Most real world data does not have a purely Gaussian probability distribution due to contamination by non-Gaussian outliers. Conventional signal processors assume that the weight training data has a Gaussian distribution, and therefore they do not perform as well as theory would predict when operating with real world data. If weight training data contains desired signals that appear to be outliers, the performance is similarly degraded. In an effort to compensate for these performance problems, conventional systems employ subjective data screening techniques to remove perceived outliers from the data prior to processing. However, subjective screening is undesirable because the process is ad-hoc in nature, requires many extra processing steps, and may even degrade system performance.

It would therefore be desirable to provide an adaptive signal processing system that accommodates outlier contaminated weight training data and still produces a convergence MOE which is comparable to the above referenced benchmark for SMI systems. It would also be desirable to provide a system that significantly reduces desired signal cancellation when weight training data includes desired signal components. See generally Gerlach, K., Kretschmer, F. F., Jr., “Convergence Properties of Gram-Schmidt and SMI Adaptive Algorithms, Part II”, IEEE Trans. Aerospace and Electronics Systems, Vol. 27, No. 1, January 1991, pp. 83-91, the disclosure of which is incorporated herein by reference.

The present invention provides an adaptive signal processing system that utilizes a pseudo-median cascaded canceller to compute a complex adaptive weight and generate a filtered output signal. The effect of non-Gaussian noise contamination on the convergence MOE of the system is negligible. In addition, when desired signal components are included in weight training data they cause negligible loss of noise cancellation.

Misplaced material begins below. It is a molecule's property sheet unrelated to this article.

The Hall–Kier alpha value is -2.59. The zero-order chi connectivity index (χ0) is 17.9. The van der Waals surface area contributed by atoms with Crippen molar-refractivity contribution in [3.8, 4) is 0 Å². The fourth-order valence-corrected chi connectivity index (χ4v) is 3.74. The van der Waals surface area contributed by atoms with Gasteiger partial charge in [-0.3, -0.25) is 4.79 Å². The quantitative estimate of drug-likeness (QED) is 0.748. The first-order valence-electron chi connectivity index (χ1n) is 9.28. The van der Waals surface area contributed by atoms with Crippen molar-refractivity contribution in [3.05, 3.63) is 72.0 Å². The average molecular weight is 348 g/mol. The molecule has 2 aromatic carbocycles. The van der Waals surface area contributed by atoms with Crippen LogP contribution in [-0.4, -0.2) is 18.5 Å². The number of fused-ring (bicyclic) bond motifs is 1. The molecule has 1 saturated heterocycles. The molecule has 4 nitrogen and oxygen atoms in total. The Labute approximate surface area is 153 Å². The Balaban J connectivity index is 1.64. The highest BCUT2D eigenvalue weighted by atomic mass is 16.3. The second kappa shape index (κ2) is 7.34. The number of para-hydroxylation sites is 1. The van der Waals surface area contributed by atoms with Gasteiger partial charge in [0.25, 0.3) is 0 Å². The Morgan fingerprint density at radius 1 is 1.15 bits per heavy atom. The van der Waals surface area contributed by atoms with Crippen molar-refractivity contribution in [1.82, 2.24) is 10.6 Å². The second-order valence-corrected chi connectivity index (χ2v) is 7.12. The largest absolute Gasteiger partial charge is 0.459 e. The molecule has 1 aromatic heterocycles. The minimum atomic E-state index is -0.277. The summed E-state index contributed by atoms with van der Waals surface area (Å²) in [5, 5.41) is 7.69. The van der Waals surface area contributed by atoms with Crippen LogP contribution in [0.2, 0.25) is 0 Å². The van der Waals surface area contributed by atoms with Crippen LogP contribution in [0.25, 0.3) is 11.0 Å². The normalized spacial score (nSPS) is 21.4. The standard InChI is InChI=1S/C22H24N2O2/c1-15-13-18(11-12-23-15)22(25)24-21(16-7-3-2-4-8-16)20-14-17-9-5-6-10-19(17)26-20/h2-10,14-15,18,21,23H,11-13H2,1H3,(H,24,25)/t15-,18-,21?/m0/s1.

In a preferred embodiment, the system and method receive a plurality of input signals corresponding to a common target signal and sequentially decorrelate the input signals to cancel the correlated noise components therefrom. The system includes a plurality of building blocks arranged in a Gram-Schmidt type cascaded canceller configuration for sequentially decorrelating each of the input signals from each other of the input signals to thereby yield a single filtered output signal. Each building block includes a local main input channel which receives a main input signal, a local auxiliary input channel which receives an auxiliary input signal, and a local output channel which sends a filtered output signal. Each building block generates a complex adaptive weight whose real and imaginary parts are found by taking the sample median value of the ratio of local main input weight training data to local auxiliary input weight training data for the real and imaginary parts separately. That is, each building block generates a complex adaptive weight, w_{med}, by solving the equation: